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In 2014, the Southeastern Archaeological Conference (SEAC) conducted a sexual harassment survey of its membership. The survey's goal was to investigate whether sexual harassment had occurred among its members, and if so, to document the rate and demographics of harassment. Our findings include a high (66%) level of harassment, primarily among women, with an additional 13% of respondents reporting sexual assault. This article provides an overview of the survey and responses. Additionally, we analyze survey data aimed at capturing change over time in harassment and assault, correlation between field and non-field tasks and harassment and assault, and correlation between gender of supervisor and harassment and assault. We also discuss the effects of harassment and assault on careers. We conclude with suggestions for decreasing the rate of harassment and assault and urge professional archaeological organizations to document sexual harassment and assault to mitigate the effects on their members and on the discipline as a whole.
Passive surveillance for lyssaviruses in UK bats has been ongoing since 1987 and has identified 13 cases of EBLV-2 from a single species; Myotis daubentonii. No other lyssavirus species has been detected. Between 2005 and 2015, 10 656 bats were submitted, representing 18 species, creating a spatially and temporally uneven sample of British bat fauna. Uniquely, three UK cases originate from a roost at Stokesay Castle in Shropshire, England, where daily checks for grounded and dead bats are undertaken and bat carcasses have been submitted for testing since 2007. Twenty per cent of Daubenton's bats submitted from Stokesay Castle since surveillance began, have tested positive for EBLV-2. Phylogenetic analysis reveals geographical clustering of UK viruses. Isolates from Stokesay Castle are more closely related to one another than to viruses from other regions. Daubenton's bats from Stokesay Castle represent a unique opportunity to study a natural population that appears to maintain EBLV-2 infection and may represent endemic infection at this site. Although the risk to public health from EBLV-2 is low, consequences of infection are severe and effective communication on the need for prompt post-exposure prophylaxis for anyone that has been bitten by a bat is essential.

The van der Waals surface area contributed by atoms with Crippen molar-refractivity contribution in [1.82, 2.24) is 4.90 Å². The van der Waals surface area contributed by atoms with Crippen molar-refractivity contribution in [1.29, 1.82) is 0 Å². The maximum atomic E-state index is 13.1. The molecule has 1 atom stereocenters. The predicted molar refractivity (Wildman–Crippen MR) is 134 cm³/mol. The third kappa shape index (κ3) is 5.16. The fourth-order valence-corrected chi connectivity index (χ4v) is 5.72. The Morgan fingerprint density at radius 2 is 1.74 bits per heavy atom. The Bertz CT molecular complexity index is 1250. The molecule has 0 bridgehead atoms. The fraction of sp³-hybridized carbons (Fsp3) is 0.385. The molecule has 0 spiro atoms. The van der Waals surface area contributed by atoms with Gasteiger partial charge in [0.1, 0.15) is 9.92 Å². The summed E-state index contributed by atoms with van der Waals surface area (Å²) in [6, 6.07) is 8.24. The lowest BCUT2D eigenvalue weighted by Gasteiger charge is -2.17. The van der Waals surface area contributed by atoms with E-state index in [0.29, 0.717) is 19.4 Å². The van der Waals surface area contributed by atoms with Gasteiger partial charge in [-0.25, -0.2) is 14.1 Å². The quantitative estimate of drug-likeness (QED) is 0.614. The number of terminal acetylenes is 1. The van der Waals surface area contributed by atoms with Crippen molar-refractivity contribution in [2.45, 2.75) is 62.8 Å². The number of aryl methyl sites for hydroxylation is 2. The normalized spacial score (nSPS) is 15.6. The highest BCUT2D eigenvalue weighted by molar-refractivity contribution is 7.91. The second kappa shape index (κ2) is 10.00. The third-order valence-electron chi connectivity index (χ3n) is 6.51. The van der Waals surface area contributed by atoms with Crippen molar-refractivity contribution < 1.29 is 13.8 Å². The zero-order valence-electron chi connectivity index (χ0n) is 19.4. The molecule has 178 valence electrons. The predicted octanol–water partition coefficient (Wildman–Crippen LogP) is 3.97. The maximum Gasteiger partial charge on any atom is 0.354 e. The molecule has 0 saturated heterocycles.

Rising demand for organic soybeans and high price premiums for organic products have stimulated producer interest in organic soybean production. However, organic soybean producers and those making the transition to organic production cite weed management as their main limitation. Current weed management practices heavily rely on cultivation. Repeated cultivation is expensive and has negative consequences on soil health. Research is needed to improve organic reduced tillage production. Rye cover crop mulches were evaluated for weed suppression abilities and effects on soybean yield. Experiments were planted in 2008 and 2009 at three sites. Rye was planted in the fall of each year and killed at soybean planting with a roller/crimper or flail mower, creating a thick weed-suppressing mulch with potential allelopathic properties. The mulch was augmented with one of three additional weed control tactics: preemergence (PRE) corn gluten meal (CGM), postemergence (POST) clove oil, or postemergence high-residue cultivation. Roll-crimped and flail-mowed treatments had similar weed suppression abilities at most sites. There were no differences between CGM, clove oil, or cultivation at most sites. Sites with rye biomass above 9,000 kg ha−1 of dry matter provided weed control that precluded soybean yield loss from competition. In Goldsboro 2008, where rye biomass was 10,854 kg ha−1 of dry matter, the soybean yield in the rolled rye treatment was not significantly different from the weed-free treatment, yielding at 2,190 and 2,143 kg ha−1, respectively. Likewise, no difference in soybean yield was found in Plymouth 2008 with a rye biomass of 9,256 kg ha−1 and yields of 2,694 kg ha−1 and 2,809 kg ha−1 in the rolled rye and weed-free treatments, respectively. At low rye biomass levels (4,450 to 6,606 kg ha−1), the rolled rye treatment soybean yield was 628 to 822 kg ha−1 less than the weed-free treatment. High rye biomass levels are critical to the success of this production system. However, high rye biomass was, in some cases, also correlated with soybean lodging severe enough to cause concern with this system.